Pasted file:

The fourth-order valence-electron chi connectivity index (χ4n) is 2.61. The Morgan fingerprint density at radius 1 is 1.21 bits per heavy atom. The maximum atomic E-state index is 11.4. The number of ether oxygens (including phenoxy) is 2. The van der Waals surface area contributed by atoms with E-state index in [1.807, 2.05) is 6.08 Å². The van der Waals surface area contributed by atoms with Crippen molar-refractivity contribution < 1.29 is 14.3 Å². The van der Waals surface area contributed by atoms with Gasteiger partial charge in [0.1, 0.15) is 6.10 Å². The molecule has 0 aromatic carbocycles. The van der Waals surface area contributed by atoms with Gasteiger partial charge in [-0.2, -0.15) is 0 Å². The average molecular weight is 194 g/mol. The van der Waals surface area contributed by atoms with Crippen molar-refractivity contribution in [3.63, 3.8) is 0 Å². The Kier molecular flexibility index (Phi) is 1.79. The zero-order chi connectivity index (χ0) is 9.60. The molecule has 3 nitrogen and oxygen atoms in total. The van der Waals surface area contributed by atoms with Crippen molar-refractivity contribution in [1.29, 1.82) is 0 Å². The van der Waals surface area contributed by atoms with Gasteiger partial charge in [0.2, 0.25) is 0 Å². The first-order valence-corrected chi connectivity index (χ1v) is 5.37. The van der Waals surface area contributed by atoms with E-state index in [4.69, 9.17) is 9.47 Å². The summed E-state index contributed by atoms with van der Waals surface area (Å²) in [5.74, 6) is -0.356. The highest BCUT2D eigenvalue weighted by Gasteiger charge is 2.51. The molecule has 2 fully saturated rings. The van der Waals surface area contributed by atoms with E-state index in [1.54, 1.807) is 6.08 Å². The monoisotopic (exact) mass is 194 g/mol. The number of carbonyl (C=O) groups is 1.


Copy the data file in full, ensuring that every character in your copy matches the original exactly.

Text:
The fourth-order valence-electron chi connectivity index (χ4n) is 2.61. The Morgan fingerprint density at radius 1 is 1.21 bits per heavy atom. The maximum atomic E-state index is 11.4. The number of ether oxygens (including phenoxy) is 2. The van der Waals surface area contributed by atoms with E-state index in [1.807, 2.05) is 6.08 Å². The van der Waals surface area contributed by atoms with Crippen molar-refractivity contribution < 1.29 is 14.3 Å². The van der Waals surface area contributed by atoms with Gasteiger partial charge in [0.1, 0.15) is 6.10 Å². The molecule has 0 aromatic carbocycles. The van der Waals surface area contributed by atoms with Gasteiger partial charge in [-0.2, -0.15) is 0 Å². The average molecular weight is 194 g/mol. The van der Waals surface area contributed by atoms with Crippen molar-refractivity contribution in [3.63, 3.8) is 0 Å². The Kier molecular flexibility index (Phi) is 1.79. The zero-order chi connectivity index (χ0) is 9.60. The molecule has 3 nitrogen and oxygen atoms in total. The van der Waals surface area contributed by atoms with Crippen molar-refractivity contribution in [1.29, 1.82) is 0 Å². The van der Waals surface area contributed by atoms with Gasteiger partial charge in [0.2, 0.25) is 0 Å². The first-order valence-corrected chi connectivity index (χ1v) is 5.37. The van der Waals surface area contributed by atoms with E-state index in [4.69, 9.17) is 9.47 Å². The summed E-state index contributed by atoms with van der Waals surface area (Å²) in [5.74, 6) is -0.356. The highest BCUT2D eigenvalue weighted by Gasteiger charge is 2.51. The molecule has 2 fully saturated rings. The van der Waals surface area contributed by atoms with E-state index in [1.54, 1.807) is 6.08 Å². The monoisotopic (exact) mass is 194 g/mol. The number of carbonyl (C=O) groups is 1.